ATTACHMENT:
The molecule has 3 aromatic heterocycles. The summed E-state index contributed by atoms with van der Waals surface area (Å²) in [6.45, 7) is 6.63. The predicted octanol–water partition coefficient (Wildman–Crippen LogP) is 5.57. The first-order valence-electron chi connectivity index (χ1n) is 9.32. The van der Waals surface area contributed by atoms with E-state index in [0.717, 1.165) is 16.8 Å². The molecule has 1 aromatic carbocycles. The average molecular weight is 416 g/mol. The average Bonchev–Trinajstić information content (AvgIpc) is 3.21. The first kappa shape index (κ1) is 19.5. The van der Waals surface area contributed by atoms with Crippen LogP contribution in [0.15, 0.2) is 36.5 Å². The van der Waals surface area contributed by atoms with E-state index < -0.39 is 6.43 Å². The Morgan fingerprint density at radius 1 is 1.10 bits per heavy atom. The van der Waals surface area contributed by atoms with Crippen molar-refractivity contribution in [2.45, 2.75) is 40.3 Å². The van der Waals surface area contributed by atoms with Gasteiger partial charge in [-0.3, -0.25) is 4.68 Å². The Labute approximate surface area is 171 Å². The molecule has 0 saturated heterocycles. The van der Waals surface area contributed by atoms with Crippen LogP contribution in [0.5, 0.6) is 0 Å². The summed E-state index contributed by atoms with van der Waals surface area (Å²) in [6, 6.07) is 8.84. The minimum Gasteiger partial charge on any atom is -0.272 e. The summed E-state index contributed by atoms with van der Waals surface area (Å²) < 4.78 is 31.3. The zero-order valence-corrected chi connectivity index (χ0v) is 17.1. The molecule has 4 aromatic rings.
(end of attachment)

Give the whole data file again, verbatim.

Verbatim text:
The molecule has 3 aromatic heterocycles. The summed E-state index contributed by atoms with van der Waals surface area (Å²) in [6.45, 7) is 6.63. The predicted octanol–water partition coefficient (Wildman–Crippen LogP) is 5.57. The first-order valence-electron chi connectivity index (χ1n) is 9.32. The van der Waals surface area contributed by atoms with E-state index in [0.717, 1.165) is 16.8 Å². The molecule has 1 aromatic carbocycles. The average molecular weight is 416 g/mol. The average Bonchev–Trinajstić information content (AvgIpc) is 3.21. The first kappa shape index (κ1) is 19.5. The van der Waals surface area contributed by atoms with Crippen LogP contribution in [0.15, 0.2) is 36.5 Å². The van der Waals surface area contributed by atoms with E-state index < -0.39 is 6.43 Å². The Morgan fingerprint density at radius 1 is 1.10 bits per heavy atom. The van der Waals surface area contributed by atoms with Crippen molar-refractivity contribution in [2.45, 2.75) is 40.3 Å². The van der Waals surface area contributed by atoms with Gasteiger partial charge in [-0.3, -0.25) is 4.68 Å². The Labute approximate surface area is 171 Å². The molecule has 0 saturated heterocycles. The van der Waals surface area contributed by atoms with Crippen LogP contribution in [0.5, 0.6) is 0 Å². The summed E-state index contributed by atoms with van der Waals surface area (Å²) in [6, 6.07) is 8.84. The minimum Gasteiger partial charge on any atom is -0.272 e. The summed E-state index contributed by atoms with van der Waals surface area (Å²) < 4.78 is 31.3. The zero-order valence-corrected chi connectivity index (χ0v) is 17.1. The molecule has 4 aromatic rings.